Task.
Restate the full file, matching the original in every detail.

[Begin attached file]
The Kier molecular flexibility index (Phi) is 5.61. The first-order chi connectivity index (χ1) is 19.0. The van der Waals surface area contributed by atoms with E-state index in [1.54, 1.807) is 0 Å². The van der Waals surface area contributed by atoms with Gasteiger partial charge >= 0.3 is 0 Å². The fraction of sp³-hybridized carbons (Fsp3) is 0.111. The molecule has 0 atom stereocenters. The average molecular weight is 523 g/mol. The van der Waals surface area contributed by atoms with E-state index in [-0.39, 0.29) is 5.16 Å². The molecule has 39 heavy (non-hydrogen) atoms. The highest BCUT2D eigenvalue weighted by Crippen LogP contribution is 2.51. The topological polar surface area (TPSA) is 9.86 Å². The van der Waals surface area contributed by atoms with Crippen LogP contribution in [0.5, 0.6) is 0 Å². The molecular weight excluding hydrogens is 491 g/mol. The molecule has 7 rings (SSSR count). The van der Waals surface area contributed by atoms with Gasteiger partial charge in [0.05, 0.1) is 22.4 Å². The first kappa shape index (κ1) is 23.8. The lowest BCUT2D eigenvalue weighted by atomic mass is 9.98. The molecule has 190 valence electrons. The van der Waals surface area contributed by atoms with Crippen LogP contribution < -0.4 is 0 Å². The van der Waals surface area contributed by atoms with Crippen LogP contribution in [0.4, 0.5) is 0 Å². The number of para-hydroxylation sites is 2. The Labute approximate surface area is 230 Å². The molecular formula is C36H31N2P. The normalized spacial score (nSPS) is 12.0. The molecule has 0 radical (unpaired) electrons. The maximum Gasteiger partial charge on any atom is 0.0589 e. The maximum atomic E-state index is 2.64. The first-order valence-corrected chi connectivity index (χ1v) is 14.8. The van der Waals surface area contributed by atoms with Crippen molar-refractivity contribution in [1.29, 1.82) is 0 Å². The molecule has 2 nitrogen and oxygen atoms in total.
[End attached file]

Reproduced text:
The Kier molecular flexibility index (Phi) is 5.61. The first-order chi connectivity index (χ1) is 19.0. The van der Waals surface area contributed by atoms with E-state index in [1.54, 1.807) is 0 Å². The van der Waals surface area contributed by atoms with Gasteiger partial charge >= 0.3 is 0 Å². The fraction of sp³-hybridized carbons (Fsp3) is 0.111. The molecule has 0 atom stereocenters. The average molecular weight is 523 g/mol. The van der Waals surface area contributed by atoms with E-state index in [-0.39, 0.29) is 5.16 Å². The molecule has 39 heavy (non-hydrogen) atoms. The highest BCUT2D eigenvalue weighted by Crippen LogP contribution is 2.51. The topological polar surface area (TPSA) is 9.86 Å². The van der Waals surface area contributed by atoms with Crippen LogP contribution in [0.5, 0.6) is 0 Å². The molecular weight excluding hydrogens is 491 g/mol. The molecule has 7 rings (SSSR count). The van der Waals surface area contributed by atoms with Gasteiger partial charge in [0.05, 0.1) is 22.4 Å². The first kappa shape index (κ1) is 23.8. The lowest BCUT2D eigenvalue weighted by atomic mass is 9.98. The molecule has 190 valence electrons. The van der Waals surface area contributed by atoms with Crippen LogP contribution < -0.4 is 0 Å². The van der Waals surface area contributed by atoms with Crippen LogP contribution in [0.4, 0.5) is 0 Å². The number of para-hydroxylation sites is 2. The Labute approximate surface area is 230 Å². The molecular formula is C36H31N2P. The normalized spacial score (nSPS) is 12.0. The molecule has 0 radical (unpaired) electrons. The maximum Gasteiger partial charge on any atom is 0.0589 e. The maximum atomic E-state index is 2.64. The first-order valence-corrected chi connectivity index (χ1v) is 14.8. The van der Waals surface area contributed by atoms with Crippen molar-refractivity contribution in [1.29, 1.82) is 0 Å². The molecule has 2 nitrogen and oxygen atoms in total.